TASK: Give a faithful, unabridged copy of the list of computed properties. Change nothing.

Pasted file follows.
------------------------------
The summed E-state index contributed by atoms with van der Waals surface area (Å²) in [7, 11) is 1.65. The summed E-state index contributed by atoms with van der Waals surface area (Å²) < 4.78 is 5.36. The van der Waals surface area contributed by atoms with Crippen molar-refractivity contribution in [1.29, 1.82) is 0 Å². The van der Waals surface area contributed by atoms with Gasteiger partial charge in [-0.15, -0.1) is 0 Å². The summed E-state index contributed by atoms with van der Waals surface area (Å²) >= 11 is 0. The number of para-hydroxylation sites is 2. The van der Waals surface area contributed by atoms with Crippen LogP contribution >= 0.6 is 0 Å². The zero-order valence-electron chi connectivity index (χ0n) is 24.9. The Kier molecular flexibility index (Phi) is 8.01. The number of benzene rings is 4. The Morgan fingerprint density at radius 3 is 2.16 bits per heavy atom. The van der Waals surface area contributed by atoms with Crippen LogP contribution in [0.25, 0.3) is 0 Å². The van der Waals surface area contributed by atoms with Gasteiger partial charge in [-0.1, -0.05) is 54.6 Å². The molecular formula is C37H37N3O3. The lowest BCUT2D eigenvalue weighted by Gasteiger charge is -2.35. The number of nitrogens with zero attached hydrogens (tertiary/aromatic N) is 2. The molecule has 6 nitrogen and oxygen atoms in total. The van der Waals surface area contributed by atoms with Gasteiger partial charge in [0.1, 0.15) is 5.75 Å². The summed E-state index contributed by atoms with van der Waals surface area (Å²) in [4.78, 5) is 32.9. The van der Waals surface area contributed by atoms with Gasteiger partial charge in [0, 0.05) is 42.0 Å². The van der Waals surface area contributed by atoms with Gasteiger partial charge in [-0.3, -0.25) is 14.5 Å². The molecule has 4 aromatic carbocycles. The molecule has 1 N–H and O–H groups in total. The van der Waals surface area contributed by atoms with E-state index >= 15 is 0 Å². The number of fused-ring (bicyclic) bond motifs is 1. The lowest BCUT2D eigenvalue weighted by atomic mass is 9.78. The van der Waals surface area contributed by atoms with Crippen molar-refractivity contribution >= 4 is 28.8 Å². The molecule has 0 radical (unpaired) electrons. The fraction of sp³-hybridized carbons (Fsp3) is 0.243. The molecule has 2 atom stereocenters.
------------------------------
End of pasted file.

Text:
The summed E-state index contributed by atoms with van der Waals surface area (Å²) in [7, 11) is 1.65. The summed E-state index contributed by atoms with van der Waals surface area (Å²) < 4.78 is 5.36. The van der Waals surface area contributed by atoms with Crippen molar-refractivity contribution in [1.29, 1.82) is 0 Å². The van der Waals surface area contributed by atoms with Gasteiger partial charge in [-0.15, -0.1) is 0 Å². The summed E-state index contributed by atoms with van der Waals surface area (Å²) >= 11 is 0. The number of para-hydroxylation sites is 2. The van der Waals surface area contributed by atoms with Crippen LogP contribution >= 0.6 is 0 Å². The zero-order valence-electron chi connectivity index (χ0n) is 24.9. The Kier molecular flexibility index (Phi) is 8.01. The number of benzene rings is 4. The Morgan fingerprint density at radius 3 is 2.16 bits per heavy atom. The van der Waals surface area contributed by atoms with Crippen LogP contribution in [0.25, 0.3) is 0 Å². The van der Waals surface area contributed by atoms with Gasteiger partial charge in [-0.1, -0.05) is 54.6 Å². The molecular formula is C37H37N3O3. The lowest BCUT2D eigenvalue weighted by Gasteiger charge is -2.35. The number of nitrogens with zero attached hydrogens (tertiary/aromatic N) is 2. The molecule has 6 nitrogen and oxygen atoms in total. The van der Waals surface area contributed by atoms with Gasteiger partial charge in [0.1, 0.15) is 5.75 Å². The summed E-state index contributed by atoms with van der Waals surface area (Å²) in [4.78, 5) is 32.9. The van der Waals surface area contributed by atoms with Gasteiger partial charge in [0, 0.05) is 42.0 Å². The van der Waals surface area contributed by atoms with Gasteiger partial charge in [-0.3, -0.25) is 14.5 Å². The molecule has 4 aromatic carbocycles. The molecule has 1 N–H and O–H groups in total. The van der Waals surface area contributed by atoms with E-state index >= 15 is 0 Å². The number of fused-ring (bicyclic) bond motifs is 1. The lowest BCUT2D eigenvalue weighted by atomic mass is 9.78. The van der Waals surface area contributed by atoms with Crippen molar-refractivity contribution >= 4 is 28.8 Å². The molecule has 0 radical (unpaired) electrons. The fraction of sp³-hybridized carbons (Fsp3) is 0.243. The molecule has 2 atom stereocenters.